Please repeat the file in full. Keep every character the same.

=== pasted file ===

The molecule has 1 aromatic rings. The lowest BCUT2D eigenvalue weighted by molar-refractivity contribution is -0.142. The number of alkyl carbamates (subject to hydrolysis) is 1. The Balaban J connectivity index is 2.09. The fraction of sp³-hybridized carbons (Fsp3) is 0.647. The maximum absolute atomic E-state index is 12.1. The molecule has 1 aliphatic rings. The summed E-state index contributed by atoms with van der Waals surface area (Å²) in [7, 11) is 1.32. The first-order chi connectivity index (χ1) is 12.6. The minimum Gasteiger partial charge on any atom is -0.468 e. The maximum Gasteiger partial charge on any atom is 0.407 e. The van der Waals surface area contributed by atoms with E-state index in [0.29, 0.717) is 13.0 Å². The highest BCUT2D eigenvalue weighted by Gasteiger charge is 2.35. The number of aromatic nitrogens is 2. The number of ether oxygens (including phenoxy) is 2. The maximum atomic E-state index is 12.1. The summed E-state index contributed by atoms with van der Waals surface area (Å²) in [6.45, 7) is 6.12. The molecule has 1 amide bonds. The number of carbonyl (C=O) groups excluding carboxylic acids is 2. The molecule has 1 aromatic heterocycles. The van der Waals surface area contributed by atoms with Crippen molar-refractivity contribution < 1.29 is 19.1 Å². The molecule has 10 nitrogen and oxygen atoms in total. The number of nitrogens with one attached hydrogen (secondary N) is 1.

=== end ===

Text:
The molecule has 1 aromatic rings. The lowest BCUT2D eigenvalue weighted by molar-refractivity contribution is -0.142. The number of alkyl carbamates (subject to hydrolysis) is 1. The Balaban J connectivity index is 2.09. The fraction of sp³-hybridized carbons (Fsp3) is 0.647. The maximum absolute atomic E-state index is 12.1. The molecule has 1 aliphatic rings. The summed E-state index contributed by atoms with van der Waals surface area (Å²) in [7, 11) is 1.32. The first-order chi connectivity index (χ1) is 12.6. The minimum Gasteiger partial charge on any atom is -0.468 e. The maximum Gasteiger partial charge on any atom is 0.407 e. The van der Waals surface area contributed by atoms with E-state index in [0.29, 0.717) is 13.0 Å². The highest BCUT2D eigenvalue weighted by Gasteiger charge is 2.35. The number of aromatic nitrogens is 2. The number of ether oxygens (including phenoxy) is 2. The maximum atomic E-state index is 12.1. The summed E-state index contributed by atoms with van der Waals surface area (Å²) in [6.45, 7) is 6.12. The molecule has 1 amide bonds. The number of carbonyl (C=O) groups excluding carboxylic acids is 2. The molecule has 1 aromatic heterocycles. The van der Waals surface area contributed by atoms with Crippen molar-refractivity contribution < 1.29 is 19.1 Å². The molecule has 10 nitrogen and oxygen atoms in total. The number of nitrogens with one attached hydrogen (secondary N) is 1.